Glyphosate is used in agriculture and horticulture to combat weeds before sowing. Where genetically modified plants with resistance to glyphosate are cultivated, the substance is also used after sowing outside the European Union in order to combat competitive weeds.
Following oral administration, around 20% of glyphosate is absorbed from the gut and almost completely excreted within 7 days. The acute toxicity (one-time application) of glyphosate was low via oral, dermal or inhalative routes of exposure in animal experiments and in all tested species. Glyphosate was not irritating to rabbit skin and proved negative in all tests for skin sensitisation. However, glyphosate acid is irritating to the eyes.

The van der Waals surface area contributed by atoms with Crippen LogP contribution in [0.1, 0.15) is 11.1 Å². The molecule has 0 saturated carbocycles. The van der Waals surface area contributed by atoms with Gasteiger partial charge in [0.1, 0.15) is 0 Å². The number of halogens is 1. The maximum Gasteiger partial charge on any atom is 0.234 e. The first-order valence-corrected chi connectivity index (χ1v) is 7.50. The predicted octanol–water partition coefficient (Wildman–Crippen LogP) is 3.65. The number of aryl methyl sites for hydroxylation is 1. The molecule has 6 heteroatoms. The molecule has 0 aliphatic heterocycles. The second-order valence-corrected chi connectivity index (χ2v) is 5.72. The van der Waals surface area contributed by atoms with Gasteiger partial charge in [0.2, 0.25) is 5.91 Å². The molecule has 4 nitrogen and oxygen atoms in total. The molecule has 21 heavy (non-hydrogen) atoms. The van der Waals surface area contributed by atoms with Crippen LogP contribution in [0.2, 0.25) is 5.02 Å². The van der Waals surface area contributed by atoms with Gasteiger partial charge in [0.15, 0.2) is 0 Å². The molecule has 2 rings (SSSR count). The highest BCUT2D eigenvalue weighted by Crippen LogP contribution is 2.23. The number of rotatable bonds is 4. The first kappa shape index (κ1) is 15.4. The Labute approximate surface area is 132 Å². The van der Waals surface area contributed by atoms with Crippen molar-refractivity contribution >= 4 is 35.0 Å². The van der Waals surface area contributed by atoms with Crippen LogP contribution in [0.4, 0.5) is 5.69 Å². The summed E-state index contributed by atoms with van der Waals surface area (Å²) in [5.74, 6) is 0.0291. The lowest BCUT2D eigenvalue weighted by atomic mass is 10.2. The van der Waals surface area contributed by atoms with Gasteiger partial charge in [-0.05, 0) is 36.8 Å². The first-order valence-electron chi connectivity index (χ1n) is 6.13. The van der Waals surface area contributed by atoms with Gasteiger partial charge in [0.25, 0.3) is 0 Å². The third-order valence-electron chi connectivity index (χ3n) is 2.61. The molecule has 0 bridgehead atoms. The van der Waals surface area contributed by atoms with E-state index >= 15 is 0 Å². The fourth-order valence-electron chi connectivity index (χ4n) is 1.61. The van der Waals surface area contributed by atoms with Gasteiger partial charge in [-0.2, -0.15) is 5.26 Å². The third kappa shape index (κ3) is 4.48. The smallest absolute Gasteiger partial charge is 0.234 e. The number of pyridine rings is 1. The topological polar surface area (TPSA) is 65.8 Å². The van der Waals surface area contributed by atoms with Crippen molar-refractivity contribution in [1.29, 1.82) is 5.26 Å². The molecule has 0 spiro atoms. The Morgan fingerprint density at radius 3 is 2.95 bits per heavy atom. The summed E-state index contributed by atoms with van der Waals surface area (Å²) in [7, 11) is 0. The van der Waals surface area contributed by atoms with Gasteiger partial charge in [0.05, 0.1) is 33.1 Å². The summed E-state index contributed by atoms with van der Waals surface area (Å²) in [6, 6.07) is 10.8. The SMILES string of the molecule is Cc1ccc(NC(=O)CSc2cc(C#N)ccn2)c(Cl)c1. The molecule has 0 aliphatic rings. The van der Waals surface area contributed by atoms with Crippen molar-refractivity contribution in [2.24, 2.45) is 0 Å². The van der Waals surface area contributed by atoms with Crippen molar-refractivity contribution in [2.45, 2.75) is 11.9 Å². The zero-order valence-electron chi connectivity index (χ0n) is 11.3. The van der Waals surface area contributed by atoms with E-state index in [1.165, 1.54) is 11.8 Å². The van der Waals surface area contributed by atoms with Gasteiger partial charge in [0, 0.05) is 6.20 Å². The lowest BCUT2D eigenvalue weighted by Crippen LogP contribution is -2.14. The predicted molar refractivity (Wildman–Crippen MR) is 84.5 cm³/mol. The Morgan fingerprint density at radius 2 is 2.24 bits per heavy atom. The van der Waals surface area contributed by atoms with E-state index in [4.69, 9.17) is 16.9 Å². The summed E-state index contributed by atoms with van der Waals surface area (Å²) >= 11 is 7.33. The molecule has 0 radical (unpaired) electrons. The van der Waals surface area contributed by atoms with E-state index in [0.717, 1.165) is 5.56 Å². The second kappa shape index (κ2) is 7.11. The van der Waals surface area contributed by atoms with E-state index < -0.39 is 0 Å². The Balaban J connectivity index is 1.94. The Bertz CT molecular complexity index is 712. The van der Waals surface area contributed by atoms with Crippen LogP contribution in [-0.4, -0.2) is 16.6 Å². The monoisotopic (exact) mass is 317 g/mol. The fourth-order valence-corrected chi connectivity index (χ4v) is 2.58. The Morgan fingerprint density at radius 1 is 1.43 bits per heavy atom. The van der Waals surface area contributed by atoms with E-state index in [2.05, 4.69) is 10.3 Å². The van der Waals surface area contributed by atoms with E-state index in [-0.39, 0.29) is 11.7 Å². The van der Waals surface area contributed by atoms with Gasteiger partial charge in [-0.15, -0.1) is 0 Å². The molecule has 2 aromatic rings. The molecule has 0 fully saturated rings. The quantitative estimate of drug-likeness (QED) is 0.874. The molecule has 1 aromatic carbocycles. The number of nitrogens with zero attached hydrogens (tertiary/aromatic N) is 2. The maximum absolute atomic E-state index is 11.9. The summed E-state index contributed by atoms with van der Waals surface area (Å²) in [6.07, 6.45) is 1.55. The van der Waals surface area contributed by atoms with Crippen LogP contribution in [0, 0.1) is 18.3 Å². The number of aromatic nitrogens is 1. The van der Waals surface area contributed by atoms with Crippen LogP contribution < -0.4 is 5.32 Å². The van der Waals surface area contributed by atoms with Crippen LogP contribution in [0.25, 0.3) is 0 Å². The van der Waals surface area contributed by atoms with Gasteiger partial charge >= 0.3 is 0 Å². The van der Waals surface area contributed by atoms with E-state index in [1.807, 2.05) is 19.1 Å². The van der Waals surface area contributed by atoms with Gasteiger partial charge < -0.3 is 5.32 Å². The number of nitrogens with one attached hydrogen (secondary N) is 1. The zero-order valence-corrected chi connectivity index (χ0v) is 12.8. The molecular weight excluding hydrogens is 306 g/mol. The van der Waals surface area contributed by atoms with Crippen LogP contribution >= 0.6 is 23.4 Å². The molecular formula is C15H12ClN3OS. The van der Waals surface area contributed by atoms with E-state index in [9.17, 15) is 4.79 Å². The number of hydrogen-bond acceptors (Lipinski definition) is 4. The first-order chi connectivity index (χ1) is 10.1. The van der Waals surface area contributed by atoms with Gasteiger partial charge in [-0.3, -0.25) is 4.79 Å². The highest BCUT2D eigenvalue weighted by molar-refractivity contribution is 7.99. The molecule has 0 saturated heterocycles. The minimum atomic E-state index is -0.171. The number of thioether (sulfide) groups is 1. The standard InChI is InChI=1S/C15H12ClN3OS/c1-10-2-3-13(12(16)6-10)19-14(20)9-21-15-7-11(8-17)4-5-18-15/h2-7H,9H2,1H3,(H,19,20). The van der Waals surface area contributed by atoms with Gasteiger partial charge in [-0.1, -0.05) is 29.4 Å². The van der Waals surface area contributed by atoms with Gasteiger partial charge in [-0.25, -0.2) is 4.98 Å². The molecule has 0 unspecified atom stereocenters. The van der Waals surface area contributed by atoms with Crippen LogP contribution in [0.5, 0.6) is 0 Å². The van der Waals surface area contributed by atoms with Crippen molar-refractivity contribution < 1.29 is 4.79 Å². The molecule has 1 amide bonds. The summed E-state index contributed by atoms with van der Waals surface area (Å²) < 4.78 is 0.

With repeated administration of glyphosate in doses above the NOAEL (no observed adverse effect level), changes were observed in the salivary glands along with effects on liver and appendix; in addition, irritant effects on the mucous membrane were observed in the gastrointestinal tract and in the urinary bladder as well as cataracts of the eyes. In all studies, a definite NOAEL, in other words a maximum dose at which no damaging effects to health occurred, could be determined.
After reviewing all studies, documents and publications available to date, including the glyphosate monograph of the International Agency for Research on Cancer of the WHO (IARC), BfR comes to the conclusion that, based on current scientific knowledge, no carcinogenic risk to humans is to be expected from glyphosate if it is used in the proper manner for the intended purpose. With one exception (Sweden), experts from the EU member states and the recently published ESFA Conclusion also support this assessment in the ongoing procedure of the EU active substance review for the renewed approval of glyphosate as an active substance in plant protection products.